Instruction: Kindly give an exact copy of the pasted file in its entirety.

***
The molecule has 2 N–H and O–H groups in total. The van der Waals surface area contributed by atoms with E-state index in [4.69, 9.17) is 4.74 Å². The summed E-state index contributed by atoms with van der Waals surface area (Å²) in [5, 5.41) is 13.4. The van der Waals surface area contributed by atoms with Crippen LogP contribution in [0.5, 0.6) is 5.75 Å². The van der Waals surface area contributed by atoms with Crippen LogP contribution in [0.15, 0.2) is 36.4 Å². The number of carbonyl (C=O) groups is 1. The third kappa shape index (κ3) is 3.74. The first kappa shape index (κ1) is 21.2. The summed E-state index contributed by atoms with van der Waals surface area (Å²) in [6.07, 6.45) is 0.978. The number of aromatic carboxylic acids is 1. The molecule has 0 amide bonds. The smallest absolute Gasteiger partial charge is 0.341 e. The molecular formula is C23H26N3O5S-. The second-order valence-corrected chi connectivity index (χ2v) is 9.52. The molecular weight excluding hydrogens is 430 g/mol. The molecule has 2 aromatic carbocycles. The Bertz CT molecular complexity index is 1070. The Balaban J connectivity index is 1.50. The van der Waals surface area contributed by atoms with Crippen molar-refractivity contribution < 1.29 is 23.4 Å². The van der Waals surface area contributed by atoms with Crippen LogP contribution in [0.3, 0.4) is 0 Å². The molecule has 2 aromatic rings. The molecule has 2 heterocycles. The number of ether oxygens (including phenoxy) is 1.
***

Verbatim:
The molecule has 2 N–H and O–H groups in total. The van der Waals surface area contributed by atoms with E-state index in [4.69, 9.17) is 4.74 Å². The summed E-state index contributed by atoms with van der Waals surface area (Å²) in [5, 5.41) is 13.4. The van der Waals surface area contributed by atoms with Crippen LogP contribution in [0.5, 0.6) is 5.75 Å². The van der Waals surface area contributed by atoms with Crippen LogP contribution in [0.15, 0.2) is 36.4 Å². The number of carbonyl (C=O) groups is 1. The third kappa shape index (κ3) is 3.74. The first kappa shape index (κ1) is 21.2. The summed E-state index contributed by atoms with van der Waals surface area (Å²) in [6.07, 6.45) is 0.978. The number of aromatic carboxylic acids is 1. The molecule has 0 amide bonds. The smallest absolute Gasteiger partial charge is 0.341 e. The molecular formula is C23H26N3O5S-. The second-order valence-corrected chi connectivity index (χ2v) is 9.52. The molecular weight excluding hydrogens is 430 g/mol. The molecule has 2 aromatic carbocycles. The Bertz CT molecular complexity index is 1070. The Balaban J connectivity index is 1.50. The van der Waals surface area contributed by atoms with Crippen molar-refractivity contribution < 1.29 is 23.4 Å². The van der Waals surface area contributed by atoms with Crippen LogP contribution in [0.3, 0.4) is 0 Å². The molecule has 2 aromatic rings. The molecule has 2 heterocycles. The number of ether oxygens (including phenoxy) is 1.